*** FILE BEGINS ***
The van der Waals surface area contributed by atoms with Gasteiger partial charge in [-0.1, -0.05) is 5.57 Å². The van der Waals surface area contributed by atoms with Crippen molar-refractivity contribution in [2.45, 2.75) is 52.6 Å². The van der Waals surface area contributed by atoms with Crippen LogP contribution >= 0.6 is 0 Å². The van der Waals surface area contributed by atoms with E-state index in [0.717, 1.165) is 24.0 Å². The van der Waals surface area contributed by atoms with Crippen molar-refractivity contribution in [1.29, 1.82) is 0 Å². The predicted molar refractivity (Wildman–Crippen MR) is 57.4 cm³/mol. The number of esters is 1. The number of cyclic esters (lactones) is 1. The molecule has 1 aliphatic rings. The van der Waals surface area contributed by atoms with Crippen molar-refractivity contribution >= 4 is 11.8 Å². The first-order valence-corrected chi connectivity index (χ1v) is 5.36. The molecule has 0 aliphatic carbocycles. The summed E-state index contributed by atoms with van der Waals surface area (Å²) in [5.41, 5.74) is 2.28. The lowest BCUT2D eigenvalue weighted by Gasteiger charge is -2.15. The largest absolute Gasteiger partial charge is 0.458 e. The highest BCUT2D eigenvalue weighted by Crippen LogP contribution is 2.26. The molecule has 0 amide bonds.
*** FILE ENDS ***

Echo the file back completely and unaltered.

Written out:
The van der Waals surface area contributed by atoms with Gasteiger partial charge in [-0.1, -0.05) is 5.57 Å². The van der Waals surface area contributed by atoms with Crippen molar-refractivity contribution in [2.45, 2.75) is 52.6 Å². The van der Waals surface area contributed by atoms with Crippen LogP contribution >= 0.6 is 0 Å². The van der Waals surface area contributed by atoms with E-state index in [0.717, 1.165) is 24.0 Å². The van der Waals surface area contributed by atoms with Crippen molar-refractivity contribution in [1.29, 1.82) is 0 Å². The predicted molar refractivity (Wildman–Crippen MR) is 57.4 cm³/mol. The number of esters is 1. The number of cyclic esters (lactones) is 1. The molecule has 1 aliphatic rings. The van der Waals surface area contributed by atoms with Crippen molar-refractivity contribution >= 4 is 11.8 Å². The first-order valence-corrected chi connectivity index (χ1v) is 5.36. The molecule has 0 aliphatic carbocycles. The summed E-state index contributed by atoms with van der Waals surface area (Å²) in [5.41, 5.74) is 2.28. The lowest BCUT2D eigenvalue weighted by Gasteiger charge is -2.15. The largest absolute Gasteiger partial charge is 0.458 e. The highest BCUT2D eigenvalue weighted by Crippen LogP contribution is 2.26. The molecule has 0 amide bonds.